Property Rights

The Unknown History of State Constitutional Prohibitions on Government Actions that "Damage" Property without Compensation

Many state constitutions require the government to pay compensation when it acts in ways that "damage" private property. An important new article by legal scholar Maureen Brady reveals the previously ignored history of these provisions, and the lessons that can be learned from it.


The Fifth Amendment to the federal constitution and virtually all state constitutions require the government to pay compensation when it "takes" private property. But many state constitutions also require compensation for government actions that "damage" property. Until now, these "Damagings Clauses" have largely been ignored by legal scholars—and also by property rights advocates. But an outstanding new article by University of Virginia law professor Maureen "Molly" Brady could help change that. She sheds light on the origins of these clauses in the late nineteenth and early twentieth centuries, the ways in which they have been largely gutted by court decisions, and what can be done to reuscitate them today. Here is the abstract:

Twenty-seven state constitutions contain a clause prohibiting the "damaging" or "injuring" of property for public use without just compensation. Yet when compared to its relative, the Takings Clause of the Federal Constitution—which says that private property cannot be "taken" for public use without just compensation—the ways in which state courts interpret and apply their "damagings clauses" have remained opaque and virtually unstudied.

This Article recovers the hidden history of the state damagings clauses. It traces the clauses to the threats to private property posed at the turn of the twentieth century as a result of rapid infrastructural improvement. These state constitutional provisions were meant to fix perceived inequities resulting from strict application of takings law: many jurisdictions would not recognize a right to compensation when public works affected use rights and drastically devalued property but did not physically invade or appropriate it. Drafters envisioned the damagings clauses as a powerful bulwark for property owners whose livelihoods and homes were affected yet not touched by public works. However, as state courts were tasked with the brunt of the interpretive work, their rulings coalesced around a variety of doctrinal limitations that severely undercut the clauses' potency. As a result, modern interpretations of the clauses mainly provide coverage in a variety of contexts where the offending activity would already qualify as a physical-invasion taking under most federal precedents.

This Article argues that the damagings clauses deserve broader applications in condemnation law. Damagings comprise a more limited and historically supported category than regulatory takings, for which courts have long awarded compensation. Moreover, courts already try to mandate compensation for some of these types of injuries by manipulating ordinary takings law, leading to unnecessary doctrinal confusion. As a new wave of infrastructural growth looms, it is time for professors and practitioners to return their attention to these forgotten provisions of the state constitutions.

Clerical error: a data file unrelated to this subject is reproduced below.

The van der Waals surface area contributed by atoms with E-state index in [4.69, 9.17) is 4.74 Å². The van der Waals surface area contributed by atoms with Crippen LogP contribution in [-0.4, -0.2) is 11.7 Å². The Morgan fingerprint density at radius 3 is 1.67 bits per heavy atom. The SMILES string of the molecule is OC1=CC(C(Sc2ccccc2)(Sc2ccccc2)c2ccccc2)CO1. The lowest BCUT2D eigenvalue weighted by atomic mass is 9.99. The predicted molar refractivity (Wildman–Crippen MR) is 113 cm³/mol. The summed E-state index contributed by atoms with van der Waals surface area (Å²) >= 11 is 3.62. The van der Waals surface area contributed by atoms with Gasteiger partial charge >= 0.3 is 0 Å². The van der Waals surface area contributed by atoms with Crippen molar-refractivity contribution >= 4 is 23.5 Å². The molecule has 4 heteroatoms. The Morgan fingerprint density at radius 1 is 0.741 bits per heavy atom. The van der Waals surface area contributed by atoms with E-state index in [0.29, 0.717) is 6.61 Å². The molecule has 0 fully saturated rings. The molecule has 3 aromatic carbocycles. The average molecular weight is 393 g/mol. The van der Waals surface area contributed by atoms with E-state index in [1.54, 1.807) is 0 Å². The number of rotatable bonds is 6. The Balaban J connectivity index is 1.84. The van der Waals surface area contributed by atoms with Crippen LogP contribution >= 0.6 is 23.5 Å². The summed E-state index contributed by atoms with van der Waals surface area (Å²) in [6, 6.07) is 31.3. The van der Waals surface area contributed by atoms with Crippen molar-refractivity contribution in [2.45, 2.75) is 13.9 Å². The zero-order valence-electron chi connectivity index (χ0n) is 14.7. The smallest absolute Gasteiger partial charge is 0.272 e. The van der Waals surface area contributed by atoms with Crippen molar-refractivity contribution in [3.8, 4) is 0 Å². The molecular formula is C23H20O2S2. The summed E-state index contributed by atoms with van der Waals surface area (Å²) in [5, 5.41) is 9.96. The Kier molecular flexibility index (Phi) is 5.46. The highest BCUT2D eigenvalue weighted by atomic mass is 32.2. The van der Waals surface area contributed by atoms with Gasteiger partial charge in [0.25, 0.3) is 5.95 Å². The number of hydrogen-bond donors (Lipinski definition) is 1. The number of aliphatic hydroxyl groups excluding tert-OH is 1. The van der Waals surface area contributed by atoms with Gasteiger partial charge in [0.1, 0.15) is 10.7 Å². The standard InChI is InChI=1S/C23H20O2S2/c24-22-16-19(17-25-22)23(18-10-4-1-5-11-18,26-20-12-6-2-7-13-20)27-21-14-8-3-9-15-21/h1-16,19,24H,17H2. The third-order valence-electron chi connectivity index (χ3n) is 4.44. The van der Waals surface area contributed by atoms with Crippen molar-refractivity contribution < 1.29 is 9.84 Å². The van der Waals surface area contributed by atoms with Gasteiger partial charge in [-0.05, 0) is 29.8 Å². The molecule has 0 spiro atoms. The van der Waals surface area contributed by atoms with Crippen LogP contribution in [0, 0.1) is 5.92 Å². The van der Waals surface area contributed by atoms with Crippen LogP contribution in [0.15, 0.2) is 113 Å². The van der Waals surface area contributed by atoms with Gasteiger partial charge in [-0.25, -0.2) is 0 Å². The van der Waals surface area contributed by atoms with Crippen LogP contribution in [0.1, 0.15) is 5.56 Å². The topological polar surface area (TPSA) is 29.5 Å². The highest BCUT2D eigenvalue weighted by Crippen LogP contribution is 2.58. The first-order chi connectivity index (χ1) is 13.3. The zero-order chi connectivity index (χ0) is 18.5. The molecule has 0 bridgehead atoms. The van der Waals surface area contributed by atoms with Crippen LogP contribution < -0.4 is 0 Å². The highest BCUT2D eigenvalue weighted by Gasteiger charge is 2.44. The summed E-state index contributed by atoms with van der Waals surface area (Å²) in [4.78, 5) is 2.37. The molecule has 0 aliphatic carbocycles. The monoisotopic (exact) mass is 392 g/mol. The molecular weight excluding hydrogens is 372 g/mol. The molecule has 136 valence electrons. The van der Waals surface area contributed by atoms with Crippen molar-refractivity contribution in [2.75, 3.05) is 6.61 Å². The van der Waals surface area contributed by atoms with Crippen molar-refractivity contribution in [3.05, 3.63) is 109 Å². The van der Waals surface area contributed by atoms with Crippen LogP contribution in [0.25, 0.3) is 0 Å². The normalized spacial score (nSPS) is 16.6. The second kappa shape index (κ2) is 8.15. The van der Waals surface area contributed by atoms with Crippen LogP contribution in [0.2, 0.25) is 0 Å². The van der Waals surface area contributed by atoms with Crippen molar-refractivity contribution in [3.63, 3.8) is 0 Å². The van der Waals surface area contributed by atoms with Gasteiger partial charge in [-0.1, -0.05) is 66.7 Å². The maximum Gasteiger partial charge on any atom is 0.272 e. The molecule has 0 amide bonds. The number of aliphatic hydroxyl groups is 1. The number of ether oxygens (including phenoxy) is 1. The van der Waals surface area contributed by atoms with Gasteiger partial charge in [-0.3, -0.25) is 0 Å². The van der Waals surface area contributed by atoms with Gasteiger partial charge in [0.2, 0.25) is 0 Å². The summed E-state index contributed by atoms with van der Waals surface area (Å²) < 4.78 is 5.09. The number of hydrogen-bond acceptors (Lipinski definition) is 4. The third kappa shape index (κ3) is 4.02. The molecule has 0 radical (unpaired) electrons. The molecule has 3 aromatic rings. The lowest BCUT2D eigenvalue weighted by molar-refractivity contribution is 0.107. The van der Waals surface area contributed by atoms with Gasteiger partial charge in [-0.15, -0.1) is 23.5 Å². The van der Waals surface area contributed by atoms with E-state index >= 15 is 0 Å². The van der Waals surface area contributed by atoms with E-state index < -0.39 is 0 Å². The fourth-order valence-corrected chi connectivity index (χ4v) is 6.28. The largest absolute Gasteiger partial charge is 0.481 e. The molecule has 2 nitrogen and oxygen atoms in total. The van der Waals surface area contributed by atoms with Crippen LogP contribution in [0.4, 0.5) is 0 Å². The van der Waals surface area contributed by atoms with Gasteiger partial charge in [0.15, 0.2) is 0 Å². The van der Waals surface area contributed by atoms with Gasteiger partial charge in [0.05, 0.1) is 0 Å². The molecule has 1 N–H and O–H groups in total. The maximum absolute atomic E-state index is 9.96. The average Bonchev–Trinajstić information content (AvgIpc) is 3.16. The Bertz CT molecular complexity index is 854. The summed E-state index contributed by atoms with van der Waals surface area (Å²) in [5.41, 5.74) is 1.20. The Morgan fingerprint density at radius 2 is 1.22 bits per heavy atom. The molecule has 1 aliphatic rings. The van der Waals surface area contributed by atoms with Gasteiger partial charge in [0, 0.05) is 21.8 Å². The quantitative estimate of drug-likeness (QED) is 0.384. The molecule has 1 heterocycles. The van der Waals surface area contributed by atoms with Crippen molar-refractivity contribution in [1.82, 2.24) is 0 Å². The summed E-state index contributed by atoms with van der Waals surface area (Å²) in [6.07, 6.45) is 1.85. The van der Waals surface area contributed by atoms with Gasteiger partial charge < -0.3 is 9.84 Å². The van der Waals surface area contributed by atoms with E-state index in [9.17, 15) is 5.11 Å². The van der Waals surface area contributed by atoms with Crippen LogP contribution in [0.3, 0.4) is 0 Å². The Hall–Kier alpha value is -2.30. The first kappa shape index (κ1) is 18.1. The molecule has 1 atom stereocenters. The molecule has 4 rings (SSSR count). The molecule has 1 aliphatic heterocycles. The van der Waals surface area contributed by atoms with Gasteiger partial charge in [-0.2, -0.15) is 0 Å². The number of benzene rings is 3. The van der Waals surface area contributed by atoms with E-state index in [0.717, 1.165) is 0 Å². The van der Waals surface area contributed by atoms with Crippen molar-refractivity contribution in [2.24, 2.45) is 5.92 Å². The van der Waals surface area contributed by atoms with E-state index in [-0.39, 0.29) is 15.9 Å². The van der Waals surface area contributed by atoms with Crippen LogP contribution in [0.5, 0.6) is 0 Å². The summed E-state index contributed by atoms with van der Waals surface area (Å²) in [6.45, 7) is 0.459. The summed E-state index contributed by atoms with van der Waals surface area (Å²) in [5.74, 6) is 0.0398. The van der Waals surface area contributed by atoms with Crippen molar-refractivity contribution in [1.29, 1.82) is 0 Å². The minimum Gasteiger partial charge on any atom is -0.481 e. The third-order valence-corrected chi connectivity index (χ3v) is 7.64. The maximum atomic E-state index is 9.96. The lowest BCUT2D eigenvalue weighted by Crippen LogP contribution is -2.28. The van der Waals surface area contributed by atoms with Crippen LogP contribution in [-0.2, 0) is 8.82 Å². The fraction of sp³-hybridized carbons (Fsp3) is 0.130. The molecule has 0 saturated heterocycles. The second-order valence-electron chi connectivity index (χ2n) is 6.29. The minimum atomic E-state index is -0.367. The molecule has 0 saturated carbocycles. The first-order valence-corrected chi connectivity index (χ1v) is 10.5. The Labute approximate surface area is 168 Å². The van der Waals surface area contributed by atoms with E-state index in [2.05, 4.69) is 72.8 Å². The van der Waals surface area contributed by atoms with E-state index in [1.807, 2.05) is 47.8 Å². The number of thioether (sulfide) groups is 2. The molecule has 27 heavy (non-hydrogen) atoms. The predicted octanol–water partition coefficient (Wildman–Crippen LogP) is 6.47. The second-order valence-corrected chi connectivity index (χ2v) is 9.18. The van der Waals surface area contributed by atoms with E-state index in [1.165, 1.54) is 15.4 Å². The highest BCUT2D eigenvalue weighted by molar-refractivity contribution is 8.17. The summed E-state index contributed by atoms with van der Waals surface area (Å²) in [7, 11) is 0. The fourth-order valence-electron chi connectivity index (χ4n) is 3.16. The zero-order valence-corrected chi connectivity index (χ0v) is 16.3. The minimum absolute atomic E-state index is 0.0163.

In the article, Prof. Brady explains how damagings clauses were enacted in order to compensate owners for harm inflicted by new infrastructure development that was not covered by the then-dominant interpretation of state takings clauses, which generally required either a physical invasion or occupation of the property or (in the case of regulatory takings) direct restrictions on the owner's right to use the land. This did not cover such situations as the creation of various types of pollution, debris, and access barriers that sometimes rendered property difficult or impossible to use. But, while the wording of the clauses and the originally understood meaning, suggested they should apply broadly, Brady shows that over time courts in most states effectively gutted them, restricting compensation only to cases where compensation was already likely to be required by state or federal takings clauses.

This history is a lesson in how a seemingly successful constitutional reform movement can be stymied over time by failure to follow up on early victories, and restrictive judicial applications. This experience is certainly worth considering, as modern property rights activists seek to combat abuses of eminent domain, and restrictive zoning. Often, enacting legislation or even (as in this case) passing constitutional amendments is just the beginning of the battle, not the end.

Brady identifies multiple possible reasons for the failure of the Damagings Clauses, including judges' concerns that enforcing them would impose too many constraints on building of new infrastructure. But one factor that is worth highlighting is the way in which the vagueness of the clauses make it difficult to distinguish between "damagings" (which require compensation), and mere diminutions of value (which do not).